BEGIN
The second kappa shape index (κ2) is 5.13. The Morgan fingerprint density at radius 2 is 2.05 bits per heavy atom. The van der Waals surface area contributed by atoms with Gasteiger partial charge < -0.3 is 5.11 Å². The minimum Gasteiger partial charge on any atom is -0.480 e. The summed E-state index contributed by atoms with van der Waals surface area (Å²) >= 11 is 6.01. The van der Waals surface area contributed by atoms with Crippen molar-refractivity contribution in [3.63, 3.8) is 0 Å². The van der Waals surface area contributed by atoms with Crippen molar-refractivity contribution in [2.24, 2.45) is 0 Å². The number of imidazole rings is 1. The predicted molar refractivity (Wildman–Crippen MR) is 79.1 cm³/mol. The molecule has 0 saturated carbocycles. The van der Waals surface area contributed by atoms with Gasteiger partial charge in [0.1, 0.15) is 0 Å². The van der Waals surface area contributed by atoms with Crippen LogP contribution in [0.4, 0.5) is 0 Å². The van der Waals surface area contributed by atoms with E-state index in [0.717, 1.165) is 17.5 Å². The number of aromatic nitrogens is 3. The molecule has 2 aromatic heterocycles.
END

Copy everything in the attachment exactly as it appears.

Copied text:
The second kappa shape index (κ2) is 5.13. The Morgan fingerprint density at radius 2 is 2.05 bits per heavy atom. The van der Waals surface area contributed by atoms with Gasteiger partial charge < -0.3 is 5.11 Å². The minimum Gasteiger partial charge on any atom is -0.480 e. The summed E-state index contributed by atoms with van der Waals surface area (Å²) >= 11 is 6.01. The van der Waals surface area contributed by atoms with Crippen molar-refractivity contribution in [3.63, 3.8) is 0 Å². The van der Waals surface area contributed by atoms with Crippen molar-refractivity contribution in [2.24, 2.45) is 0 Å². The number of imidazole rings is 1. The predicted molar refractivity (Wildman–Crippen MR) is 79.1 cm³/mol. The molecule has 0 saturated carbocycles. The van der Waals surface area contributed by atoms with Gasteiger partial charge in [0.1, 0.15) is 0 Å². The van der Waals surface area contributed by atoms with Crippen LogP contribution in [0.4, 0.5) is 0 Å². The van der Waals surface area contributed by atoms with E-state index in [0.717, 1.165) is 17.5 Å². The number of aromatic nitrogens is 3. The molecule has 2 aromatic heterocycles.